Northeastern Section - 42nd Annual Meeting (12–14 March 2007)

Paper No. 4
Presentation Time: 1:00 PM-4:45 PM


LANE, Richard M. and DAY, Krystle J., New Hampshire Department Of Transportation, Bureau Of Materials and Research, 5 Hazen Drive, Concord, NH 03301,

Rock slope stabilization methods utilized by the New Hampshire Department of Transportation (NHDOT) fall into three general categories: 1. Elimination of the driving forces by reduction of water pressure and/or excavation of rock. 2. Increase the resisting force by installation of rock bolts. 3. Protect the highway from rock falls by wire mesh rock fall netting, barriers, rock fall ditches and energy absorbing stone. Remedial measures are tailored to the conditions and geology at each site. Several remedial rock slope stabilization techniques are reviewed in four case histories, each with unique challenges.

A project in Manchester involved the installation of 70,000 square feet of rock fall netting to restrain, channel and prevent rock fall from reaching the roadway. A barrier and energy absorbing material were used to catch and retain falling rock in the ditch. Twenty years later, the NHDOT installed eight 65-foot long anchors in the median section to keep the rock mass intact, to prevent a plane failure and to secure toppling slabs.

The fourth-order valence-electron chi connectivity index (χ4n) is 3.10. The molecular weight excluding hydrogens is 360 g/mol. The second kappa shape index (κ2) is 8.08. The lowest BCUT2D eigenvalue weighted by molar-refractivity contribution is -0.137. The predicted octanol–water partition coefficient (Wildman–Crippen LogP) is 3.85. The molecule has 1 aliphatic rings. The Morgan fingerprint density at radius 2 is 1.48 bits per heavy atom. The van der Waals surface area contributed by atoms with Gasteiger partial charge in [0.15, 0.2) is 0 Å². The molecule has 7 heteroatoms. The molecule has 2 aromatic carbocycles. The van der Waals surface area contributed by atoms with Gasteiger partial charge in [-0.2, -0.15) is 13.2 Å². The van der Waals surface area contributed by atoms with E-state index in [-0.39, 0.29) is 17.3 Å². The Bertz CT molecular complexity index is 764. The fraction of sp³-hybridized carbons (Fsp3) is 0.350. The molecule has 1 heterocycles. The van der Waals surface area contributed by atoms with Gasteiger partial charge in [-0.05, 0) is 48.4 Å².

The NHDOT stabilized a 100-foot high rock slope located on I-89 in New London. The remediation consisted of removing 100,000 cubic yards of potentially unstable rock, which was dangerously close to the northbound lane. The granite rock at the site contained naturally occurring anomalous concentrations of uranium and thorium. The challenge was to presplit the entire height of the rock slope in a single lift and to safely dispose of the uranium rich rock while protecting the workers and the public.

A slide occurred in Woodstock during the construction of Interstate 93. The slide, consisting of 17,000 cubic yards of rock, buried the highway. Stabilization of the slope included extensive rock reinforcement, instrumentation and horizontal drains. Recent longevity concerns, resulted in the NHDOT undertaking a two-phase research study to assess the condition and to determine the remaining service life of the rock reinforcement. Non-destructive techniques and invasive test methods were conducted to evaluate the reinforcement.

Removal of unstable rock and the installation of prestressed rock bolts stabilized a toppling failure involving large slabs with tension cracks along the crest of a rock slope in Hinsdale. A total of 2,796 linear feet of rock bolts were installed.